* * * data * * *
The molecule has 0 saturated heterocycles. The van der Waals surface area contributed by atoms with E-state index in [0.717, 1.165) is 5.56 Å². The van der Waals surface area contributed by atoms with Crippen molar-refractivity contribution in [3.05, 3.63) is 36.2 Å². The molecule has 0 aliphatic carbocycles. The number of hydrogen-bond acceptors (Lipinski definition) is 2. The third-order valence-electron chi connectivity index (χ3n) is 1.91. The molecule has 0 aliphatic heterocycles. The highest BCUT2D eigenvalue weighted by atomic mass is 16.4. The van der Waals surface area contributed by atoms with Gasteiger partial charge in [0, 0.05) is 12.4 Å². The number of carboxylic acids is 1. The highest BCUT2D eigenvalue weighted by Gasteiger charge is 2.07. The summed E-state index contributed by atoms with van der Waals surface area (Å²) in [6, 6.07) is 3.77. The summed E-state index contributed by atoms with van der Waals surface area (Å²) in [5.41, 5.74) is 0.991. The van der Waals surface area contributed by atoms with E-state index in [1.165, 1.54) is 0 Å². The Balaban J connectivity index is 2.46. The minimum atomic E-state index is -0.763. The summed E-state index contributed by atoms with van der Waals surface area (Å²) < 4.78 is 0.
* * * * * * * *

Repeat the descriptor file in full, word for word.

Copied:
The molecule has 0 saturated heterocycles. The van der Waals surface area contributed by atoms with E-state index in [0.717, 1.165) is 5.56 Å². The van der Waals surface area contributed by atoms with Crippen molar-refractivity contribution in [3.05, 3.63) is 36.2 Å². The molecule has 0 aliphatic carbocycles. The number of hydrogen-bond acceptors (Lipinski definition) is 2. The third-order valence-electron chi connectivity index (χ3n) is 1.91. The molecule has 0 aliphatic heterocycles. The highest BCUT2D eigenvalue weighted by atomic mass is 16.4. The van der Waals surface area contributed by atoms with Gasteiger partial charge in [0, 0.05) is 12.4 Å². The number of carboxylic acids is 1. The highest BCUT2D eigenvalue weighted by Gasteiger charge is 2.07. The summed E-state index contributed by atoms with van der Waals surface area (Å²) in [6, 6.07) is 3.77. The summed E-state index contributed by atoms with van der Waals surface area (Å²) in [5.41, 5.74) is 0.991. The van der Waals surface area contributed by atoms with E-state index in [1.165, 1.54) is 0 Å². The Balaban J connectivity index is 2.46. The minimum atomic E-state index is -0.763. The summed E-state index contributed by atoms with van der Waals surface area (Å²) < 4.78 is 0.